The very first characteristic that makes a function a Pure function is that its execution cannot depend on any implicit knowledge about the outer world. The only knowledge it has and affects its evaluation is gained and inferred from the input that is passed into it. This is what it means to be isolated. A function is said to be isolated if the only information of the external world that it is aware of is gained or inferred by the inputs passed via arguments to the function.

ðŸ’¡ A pure function is always isolated.

### Side-effects

A side-effect is any external effect a function has beside a return value, And usually a function is said to have external effect if it

• modifies/mutates some state variable outside its local scope/environment.
• modifies/mutates mutable input arguments(in case of passed by reference).
• throwing exceptions or performing some kind of I/O operations includes things such as interacting with processes outside the application's boundary, like interacting with database, a filesystem or a console.

ðŸ’¡ A pure function has no side-effects

### Referential transparency

A function or expression(in case of mathematics) is called as Referentially transparent if it can be replaced with its corresponding value without changing the behavior of the program, means that when a function call can directly replaced by its return value. To do so the function must be pure, the returned value must be same for given input. for example consider an example below

``````function doubleNum(num:number): number {
return 2 * num;
}

const x = doubleNum(3); //6
// should be same as
const x = 6;
// then doubleNum(num) is said to referentially transparent
``````

The importance of referential transparency is that it allows the compilers in thing like optimizing code, memorization, subexpression elimination, simplifying complexity. Few of the functional programming languages enforce referential transparency whenever possible.

you'll can refer this Stackoverflow answer for a detailed explanation.

ðŸ’¡ A Pure functions is referentially transparent.

### Pure functions

Pure functions are the ones that closely resemble mathematical functions abstracted from the outer context they do nothing but compute an output based on their input values. No other factors are allowed have any effects on its functionality, thus no side effects makes them pure. So, In summary a pure functions

• Have no side-effects.
• Output is solely determined upon the provided inputs.
• Given same input will always produce same output(are referentially transparent).

Pure functions are idempotent meaning there are no limits to how many times a pure function may be invoked, and as given above, no matter how may times it is invoked, it always returns the same output for same input.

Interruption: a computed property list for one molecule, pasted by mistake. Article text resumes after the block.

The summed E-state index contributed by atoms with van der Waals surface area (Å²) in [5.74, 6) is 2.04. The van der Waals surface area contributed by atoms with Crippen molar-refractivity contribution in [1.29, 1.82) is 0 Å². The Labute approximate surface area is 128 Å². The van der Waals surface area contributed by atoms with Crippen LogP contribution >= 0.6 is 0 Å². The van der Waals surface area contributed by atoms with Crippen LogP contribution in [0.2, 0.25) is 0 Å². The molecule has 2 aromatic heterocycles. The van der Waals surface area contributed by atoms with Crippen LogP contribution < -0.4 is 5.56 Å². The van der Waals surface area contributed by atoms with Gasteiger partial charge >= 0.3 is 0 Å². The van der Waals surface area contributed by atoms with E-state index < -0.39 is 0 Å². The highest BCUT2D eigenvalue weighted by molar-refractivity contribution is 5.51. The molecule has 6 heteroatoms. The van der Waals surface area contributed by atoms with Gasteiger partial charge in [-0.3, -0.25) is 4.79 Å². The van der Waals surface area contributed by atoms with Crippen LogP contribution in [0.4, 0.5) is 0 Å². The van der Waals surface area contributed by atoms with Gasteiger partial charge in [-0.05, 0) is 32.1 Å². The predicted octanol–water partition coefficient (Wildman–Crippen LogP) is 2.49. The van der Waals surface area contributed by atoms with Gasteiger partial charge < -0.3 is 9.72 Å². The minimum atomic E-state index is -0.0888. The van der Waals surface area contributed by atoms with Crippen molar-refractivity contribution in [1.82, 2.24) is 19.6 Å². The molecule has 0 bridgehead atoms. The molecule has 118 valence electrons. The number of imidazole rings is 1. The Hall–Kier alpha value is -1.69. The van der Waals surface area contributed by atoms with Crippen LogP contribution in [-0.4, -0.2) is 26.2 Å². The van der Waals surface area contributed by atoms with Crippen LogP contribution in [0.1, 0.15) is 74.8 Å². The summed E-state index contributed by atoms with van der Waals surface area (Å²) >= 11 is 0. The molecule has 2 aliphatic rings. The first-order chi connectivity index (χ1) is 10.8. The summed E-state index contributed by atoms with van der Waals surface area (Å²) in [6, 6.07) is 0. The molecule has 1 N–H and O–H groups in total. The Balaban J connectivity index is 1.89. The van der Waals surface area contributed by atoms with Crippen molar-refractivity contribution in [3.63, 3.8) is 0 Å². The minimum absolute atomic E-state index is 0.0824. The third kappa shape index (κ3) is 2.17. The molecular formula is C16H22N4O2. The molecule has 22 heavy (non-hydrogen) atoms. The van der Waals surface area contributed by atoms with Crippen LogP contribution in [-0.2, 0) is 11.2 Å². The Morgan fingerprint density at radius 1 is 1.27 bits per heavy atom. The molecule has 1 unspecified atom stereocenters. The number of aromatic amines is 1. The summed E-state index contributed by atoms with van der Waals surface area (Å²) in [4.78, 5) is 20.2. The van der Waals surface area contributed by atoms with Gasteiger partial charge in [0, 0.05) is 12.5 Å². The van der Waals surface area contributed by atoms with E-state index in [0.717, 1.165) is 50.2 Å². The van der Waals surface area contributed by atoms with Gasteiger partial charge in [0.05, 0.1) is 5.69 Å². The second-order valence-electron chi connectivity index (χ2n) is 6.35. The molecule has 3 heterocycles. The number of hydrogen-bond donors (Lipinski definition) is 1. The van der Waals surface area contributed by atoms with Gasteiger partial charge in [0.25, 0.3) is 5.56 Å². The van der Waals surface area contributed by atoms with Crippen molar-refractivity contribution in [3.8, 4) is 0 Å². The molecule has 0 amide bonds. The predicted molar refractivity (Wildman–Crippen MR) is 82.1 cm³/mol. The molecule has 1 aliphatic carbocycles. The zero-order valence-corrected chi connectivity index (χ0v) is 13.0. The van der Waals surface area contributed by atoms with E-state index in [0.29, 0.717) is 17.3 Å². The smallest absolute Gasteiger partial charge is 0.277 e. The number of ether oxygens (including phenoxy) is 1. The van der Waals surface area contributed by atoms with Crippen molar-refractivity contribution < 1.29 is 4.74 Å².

## Purity and testability

In functional programming the ideal function is the one that is pure, A pure function always returns the same output for same input and has no side-effects, Since these pure functions are independent of existence of the any external context, Because of these isolation characteristics of pure function they are quite easily testable with unit test.

A unit test is testing a way to test unit -a small piece of code that can be logically separated/isolated.

So as one might have noticed the word isolated in the definition, In order to perform unit test we have to first able to isolate the unit from its dependencies, so that its self-capable of performing the intended operations without any awareness of the external world. This very nature of unit aligns completely with purity of a pure function. Pure functions are also have referential transparency and idempotent nature, which makes it much easier to infer and predict the output for a given input which makes the code greatly testable. So, an ideal functional design is not just ideal, but also perfectly testable.

Pure functions form the foundations of functional programs, and since they're completely unaware of the outer context they are immune to a whole lot of bugs and errors. The deterministic nature(same output for the same input) of such functions make them easy to test. Whether you evaluate the function now or later sometime, the order of invoking a pure function will not change its output result. This makes our code more flexible for re-organizing, refactoring, also further more if our application consists entirely of pure functions then we can take advantage of techniques as lazy evaluation, Parallelization, memorization for performance benefits.

Pure functional code also makes our program maintainable, reusable, composable, memorizable, and suitable candidate for parallelization. For such reasons it is recommended to make use of pure functions whenever possible.

ðŸ‘‰ This blogpost was originally publish at my personal blog site

### Get in touch

Hey, have any suggestions, questions or concerns, You can find me Twitter, GitHub and LinkedIn. Help me make this better drop me a message and Iâ€™ll get back to you soon Thanks!ðŸŽ‰